Since conflict studies became its own independent field, it has developed rapidly. Some argue conflict researchers must demonstrate that while conflict occurs at different social levels (e.g., inter-personal to international), there must be sufficient common attributes to justify its existence as an independent field. This justification requires formal theory based on a multi-disciplinary approach. Since its introduction in 1964, the substantive Dual Concerns Model (DCM) and subsequent iterations, have provided the basis for instruments used to research conflict management, behavior, mode, and style outside the narrow scope of its original sample group of Caucasian male managers within a large American industrial plant. Instruments based on the DCM were used to represent conflict behavior within, between, and across cultures. An emic theory was expanded to etic theory and used in place of formal theory. Therefore, this theoretical dissertation fills this void and develops formal (etic) theory. This researcher used comparative analysis to examine 187 quantitative studies from a variety of disciplines, with a cumulative sample size from these studies of 63,619 individuals. These studies examined conflict resolution behavior individually or with 274 other variables to provide the framework for developing a formal theory. The finding of this research is the development of the Pierre-Louis Conflict Continuum Model (PCCM), which examines behavior through the dimensions of cultural values, as represented by individualism and collectivism, and legitimacy of power and ideology. This research contributes a new theoretical paradigm to the field of conflict studies.
|Commitee:||Matyok, Thomas, Rice, C. Michelle|
|School:||Nova Southeastern University|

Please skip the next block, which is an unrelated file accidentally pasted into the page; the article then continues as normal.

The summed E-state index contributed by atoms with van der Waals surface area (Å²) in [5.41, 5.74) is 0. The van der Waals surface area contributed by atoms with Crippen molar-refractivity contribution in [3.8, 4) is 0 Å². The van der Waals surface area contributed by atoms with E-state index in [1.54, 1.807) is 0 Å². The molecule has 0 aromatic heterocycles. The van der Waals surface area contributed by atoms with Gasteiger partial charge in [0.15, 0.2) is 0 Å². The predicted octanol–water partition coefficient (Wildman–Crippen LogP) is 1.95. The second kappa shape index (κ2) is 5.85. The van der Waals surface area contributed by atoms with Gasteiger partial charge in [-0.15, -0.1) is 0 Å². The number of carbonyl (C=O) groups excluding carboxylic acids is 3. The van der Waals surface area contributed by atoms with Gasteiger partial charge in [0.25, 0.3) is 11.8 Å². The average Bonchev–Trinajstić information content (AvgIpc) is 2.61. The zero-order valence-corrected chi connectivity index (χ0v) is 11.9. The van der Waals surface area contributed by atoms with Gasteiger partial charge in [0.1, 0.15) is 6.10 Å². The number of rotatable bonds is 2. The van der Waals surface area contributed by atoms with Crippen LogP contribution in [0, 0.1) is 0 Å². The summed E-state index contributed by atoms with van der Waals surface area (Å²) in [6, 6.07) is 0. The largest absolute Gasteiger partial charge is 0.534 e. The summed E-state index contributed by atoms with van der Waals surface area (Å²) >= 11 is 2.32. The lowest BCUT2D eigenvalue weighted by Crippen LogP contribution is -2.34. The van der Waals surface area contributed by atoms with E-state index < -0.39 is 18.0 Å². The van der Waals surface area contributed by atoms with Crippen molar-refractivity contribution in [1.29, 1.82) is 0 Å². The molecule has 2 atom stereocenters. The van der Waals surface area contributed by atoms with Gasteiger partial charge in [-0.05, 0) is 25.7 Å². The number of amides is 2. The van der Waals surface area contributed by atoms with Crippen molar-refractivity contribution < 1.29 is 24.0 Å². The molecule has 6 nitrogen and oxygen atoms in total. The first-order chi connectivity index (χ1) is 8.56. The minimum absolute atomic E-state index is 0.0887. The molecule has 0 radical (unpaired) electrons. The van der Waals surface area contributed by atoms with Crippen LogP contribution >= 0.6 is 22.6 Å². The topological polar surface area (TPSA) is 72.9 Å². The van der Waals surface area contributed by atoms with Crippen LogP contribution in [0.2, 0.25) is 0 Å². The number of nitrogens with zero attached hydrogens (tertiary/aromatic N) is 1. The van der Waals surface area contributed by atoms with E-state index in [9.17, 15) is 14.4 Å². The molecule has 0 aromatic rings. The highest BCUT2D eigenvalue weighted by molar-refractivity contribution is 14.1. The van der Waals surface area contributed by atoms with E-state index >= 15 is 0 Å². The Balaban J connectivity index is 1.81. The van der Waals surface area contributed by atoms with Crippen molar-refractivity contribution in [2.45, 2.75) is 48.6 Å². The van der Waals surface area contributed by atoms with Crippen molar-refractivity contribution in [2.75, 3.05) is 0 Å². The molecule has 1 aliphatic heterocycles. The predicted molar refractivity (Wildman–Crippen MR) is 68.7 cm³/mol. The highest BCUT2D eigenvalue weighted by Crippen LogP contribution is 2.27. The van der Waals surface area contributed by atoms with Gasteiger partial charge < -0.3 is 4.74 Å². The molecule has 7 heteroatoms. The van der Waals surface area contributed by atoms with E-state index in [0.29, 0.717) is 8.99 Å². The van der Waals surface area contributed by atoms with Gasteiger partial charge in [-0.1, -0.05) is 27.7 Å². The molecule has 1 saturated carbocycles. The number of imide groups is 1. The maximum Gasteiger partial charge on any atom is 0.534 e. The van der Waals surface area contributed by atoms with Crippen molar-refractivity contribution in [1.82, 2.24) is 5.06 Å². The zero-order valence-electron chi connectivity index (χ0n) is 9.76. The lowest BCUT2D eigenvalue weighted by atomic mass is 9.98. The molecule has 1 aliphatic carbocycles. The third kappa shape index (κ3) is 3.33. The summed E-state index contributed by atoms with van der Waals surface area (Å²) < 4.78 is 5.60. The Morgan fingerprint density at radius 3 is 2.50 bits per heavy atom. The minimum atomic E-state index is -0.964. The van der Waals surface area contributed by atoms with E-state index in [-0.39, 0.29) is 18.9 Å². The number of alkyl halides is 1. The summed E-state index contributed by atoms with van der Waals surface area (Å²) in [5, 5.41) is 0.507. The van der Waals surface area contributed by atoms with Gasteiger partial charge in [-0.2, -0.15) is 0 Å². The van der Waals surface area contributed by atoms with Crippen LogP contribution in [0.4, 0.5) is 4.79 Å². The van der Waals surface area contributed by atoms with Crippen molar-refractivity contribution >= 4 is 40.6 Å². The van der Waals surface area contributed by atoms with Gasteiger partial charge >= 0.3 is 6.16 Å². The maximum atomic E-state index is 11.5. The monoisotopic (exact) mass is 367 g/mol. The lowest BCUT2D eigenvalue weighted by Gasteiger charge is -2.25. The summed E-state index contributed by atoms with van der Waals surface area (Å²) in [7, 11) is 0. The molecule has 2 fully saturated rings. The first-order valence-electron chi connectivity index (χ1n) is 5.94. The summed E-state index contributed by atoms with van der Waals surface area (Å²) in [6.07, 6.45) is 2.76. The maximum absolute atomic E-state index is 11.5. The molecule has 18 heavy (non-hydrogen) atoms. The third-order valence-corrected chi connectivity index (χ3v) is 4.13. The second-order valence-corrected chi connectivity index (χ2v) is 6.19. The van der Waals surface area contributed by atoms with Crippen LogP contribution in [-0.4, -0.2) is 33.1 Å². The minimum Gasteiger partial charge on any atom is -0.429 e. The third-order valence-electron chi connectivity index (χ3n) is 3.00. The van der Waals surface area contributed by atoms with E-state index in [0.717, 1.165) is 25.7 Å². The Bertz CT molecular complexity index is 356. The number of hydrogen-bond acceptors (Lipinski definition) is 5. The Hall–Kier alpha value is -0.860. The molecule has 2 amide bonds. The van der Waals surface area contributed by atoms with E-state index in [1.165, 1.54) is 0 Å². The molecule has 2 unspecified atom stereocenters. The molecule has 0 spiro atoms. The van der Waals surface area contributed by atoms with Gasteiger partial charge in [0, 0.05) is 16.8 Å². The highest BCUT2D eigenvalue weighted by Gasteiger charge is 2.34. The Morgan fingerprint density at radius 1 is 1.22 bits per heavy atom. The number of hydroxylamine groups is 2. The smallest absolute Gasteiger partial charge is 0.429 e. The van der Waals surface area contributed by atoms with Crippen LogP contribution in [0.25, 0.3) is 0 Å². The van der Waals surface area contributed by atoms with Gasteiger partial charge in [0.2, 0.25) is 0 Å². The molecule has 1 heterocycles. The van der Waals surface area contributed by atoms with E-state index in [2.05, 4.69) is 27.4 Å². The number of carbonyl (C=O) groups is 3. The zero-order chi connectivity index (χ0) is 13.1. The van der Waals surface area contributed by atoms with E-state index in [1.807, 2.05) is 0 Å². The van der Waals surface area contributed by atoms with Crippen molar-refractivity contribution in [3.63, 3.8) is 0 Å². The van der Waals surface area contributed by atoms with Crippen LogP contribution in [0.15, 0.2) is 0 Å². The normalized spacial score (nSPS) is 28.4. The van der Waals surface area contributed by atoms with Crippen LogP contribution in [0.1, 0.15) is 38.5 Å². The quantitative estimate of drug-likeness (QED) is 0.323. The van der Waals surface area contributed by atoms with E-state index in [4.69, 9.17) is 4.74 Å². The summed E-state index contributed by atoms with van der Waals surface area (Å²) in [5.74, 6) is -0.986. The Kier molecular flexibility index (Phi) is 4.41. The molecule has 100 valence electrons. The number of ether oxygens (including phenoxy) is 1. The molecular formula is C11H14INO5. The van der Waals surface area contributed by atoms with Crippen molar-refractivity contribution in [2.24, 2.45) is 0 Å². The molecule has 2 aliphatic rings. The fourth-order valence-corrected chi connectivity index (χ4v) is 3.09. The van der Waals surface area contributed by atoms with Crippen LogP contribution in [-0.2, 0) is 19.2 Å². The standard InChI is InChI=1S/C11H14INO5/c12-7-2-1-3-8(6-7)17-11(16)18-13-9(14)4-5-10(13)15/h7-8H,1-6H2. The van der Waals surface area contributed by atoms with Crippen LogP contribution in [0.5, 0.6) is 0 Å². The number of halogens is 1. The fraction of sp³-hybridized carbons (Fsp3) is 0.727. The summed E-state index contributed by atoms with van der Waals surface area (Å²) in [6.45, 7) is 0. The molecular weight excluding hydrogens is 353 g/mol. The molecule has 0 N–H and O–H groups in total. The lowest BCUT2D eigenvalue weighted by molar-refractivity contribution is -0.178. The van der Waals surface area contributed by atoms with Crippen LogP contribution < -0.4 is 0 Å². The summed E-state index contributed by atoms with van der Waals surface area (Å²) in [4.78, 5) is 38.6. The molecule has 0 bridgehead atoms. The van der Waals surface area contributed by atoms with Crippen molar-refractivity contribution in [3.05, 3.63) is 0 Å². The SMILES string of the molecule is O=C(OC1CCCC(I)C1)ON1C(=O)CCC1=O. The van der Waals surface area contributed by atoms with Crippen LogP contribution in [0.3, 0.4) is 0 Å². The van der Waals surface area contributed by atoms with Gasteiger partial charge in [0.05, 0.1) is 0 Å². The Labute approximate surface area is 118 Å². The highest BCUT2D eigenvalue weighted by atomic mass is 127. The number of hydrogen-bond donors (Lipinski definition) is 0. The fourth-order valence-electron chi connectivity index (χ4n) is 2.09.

|Department:||Conflict Analysis and Resolution|
|School Location:||United States -- Florida|
|Source:||DAI-B 77/10(E), Dissertation Abstracts International|
|Subjects:||Social psychology, Peace Studies, Alternative Dispute Resolution, Organizational behavior|
|Keywords:||Conflict behavior, Conflict continuum model, Conflict management, Conflict resolution, Conflict theory, Dual concerns model|
Copyright in each Dissertation and Thesis is retained by the author. All Rights Reserved
The supplemental file or files you are about to download were provided to ProQuest by the author as part of a
dissertation or thesis. The supplemental files are provided "AS IS" without warranty. ProQuest is not responsible for the
content, format or impact on the supplemental file(s) on our system. in some cases, the file type may be unknown or
may be a .exe file. We recommend caution as you open such files.
Copyright of the original materials contained in the supplemental file is retained by the author and your access to the
supplemental files is subject to the ProQuest Terms and Conditions of use.
Depending on the size of the file(s) you are downloading, the system may take some time to download them. Please be